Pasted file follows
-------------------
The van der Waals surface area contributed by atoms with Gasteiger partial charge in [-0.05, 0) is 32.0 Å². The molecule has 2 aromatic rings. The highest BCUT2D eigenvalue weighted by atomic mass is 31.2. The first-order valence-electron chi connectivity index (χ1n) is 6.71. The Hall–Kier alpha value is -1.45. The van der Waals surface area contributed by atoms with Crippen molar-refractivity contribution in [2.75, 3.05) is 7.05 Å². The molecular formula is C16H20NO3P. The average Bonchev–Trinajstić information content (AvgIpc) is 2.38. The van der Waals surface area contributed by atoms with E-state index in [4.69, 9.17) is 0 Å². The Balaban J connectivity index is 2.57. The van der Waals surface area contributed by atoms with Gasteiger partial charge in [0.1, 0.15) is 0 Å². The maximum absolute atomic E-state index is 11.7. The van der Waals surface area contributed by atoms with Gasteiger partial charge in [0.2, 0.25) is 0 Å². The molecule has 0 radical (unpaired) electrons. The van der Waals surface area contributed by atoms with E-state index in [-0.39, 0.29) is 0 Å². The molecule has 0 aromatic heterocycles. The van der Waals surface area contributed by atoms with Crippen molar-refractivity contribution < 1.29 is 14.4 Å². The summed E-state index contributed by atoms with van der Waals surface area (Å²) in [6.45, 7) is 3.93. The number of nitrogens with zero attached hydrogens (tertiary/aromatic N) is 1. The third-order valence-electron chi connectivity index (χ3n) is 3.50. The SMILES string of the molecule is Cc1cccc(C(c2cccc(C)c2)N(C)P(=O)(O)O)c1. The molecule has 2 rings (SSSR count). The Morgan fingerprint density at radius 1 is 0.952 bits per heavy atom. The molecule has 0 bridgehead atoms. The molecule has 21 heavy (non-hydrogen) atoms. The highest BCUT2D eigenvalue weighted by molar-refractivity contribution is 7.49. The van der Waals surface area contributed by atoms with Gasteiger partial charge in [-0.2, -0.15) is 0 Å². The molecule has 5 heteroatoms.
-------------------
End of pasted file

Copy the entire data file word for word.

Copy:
The van der Waals surface area contributed by atoms with Gasteiger partial charge in [-0.05, 0) is 32.0 Å². The molecule has 2 aromatic rings. The highest BCUT2D eigenvalue weighted by atomic mass is 31.2. The first-order valence-electron chi connectivity index (χ1n) is 6.71. The Hall–Kier alpha value is -1.45. The van der Waals surface area contributed by atoms with Crippen molar-refractivity contribution in [2.75, 3.05) is 7.05 Å². The molecular formula is C16H20NO3P. The average Bonchev–Trinajstić information content (AvgIpc) is 2.38. The van der Waals surface area contributed by atoms with E-state index in [4.69, 9.17) is 0 Å². The Balaban J connectivity index is 2.57. The van der Waals surface area contributed by atoms with Gasteiger partial charge in [0.1, 0.15) is 0 Å². The maximum absolute atomic E-state index is 11.7. The van der Waals surface area contributed by atoms with Gasteiger partial charge in [0.2, 0.25) is 0 Å². The molecule has 0 radical (unpaired) electrons. The van der Waals surface area contributed by atoms with E-state index in [-0.39, 0.29) is 0 Å². The molecule has 0 aromatic heterocycles. The van der Waals surface area contributed by atoms with Crippen molar-refractivity contribution < 1.29 is 14.4 Å². The summed E-state index contributed by atoms with van der Waals surface area (Å²) in [6.45, 7) is 3.93. The number of nitrogens with zero attached hydrogens (tertiary/aromatic N) is 1. The third-order valence-electron chi connectivity index (χ3n) is 3.50. The SMILES string of the molecule is Cc1cccc(C(c2cccc(C)c2)N(C)P(=O)(O)O)c1. The molecule has 2 rings (SSSR count). The Morgan fingerprint density at radius 1 is 0.952 bits per heavy atom. The molecule has 0 bridgehead atoms. The molecule has 21 heavy (non-hydrogen) atoms. The highest BCUT2D eigenvalue weighted by molar-refractivity contribution is 7.49. The van der Waals surface area contributed by atoms with Gasteiger partial charge in [-0.2, -0.15) is 0 Å². The molecule has 5 heteroatoms.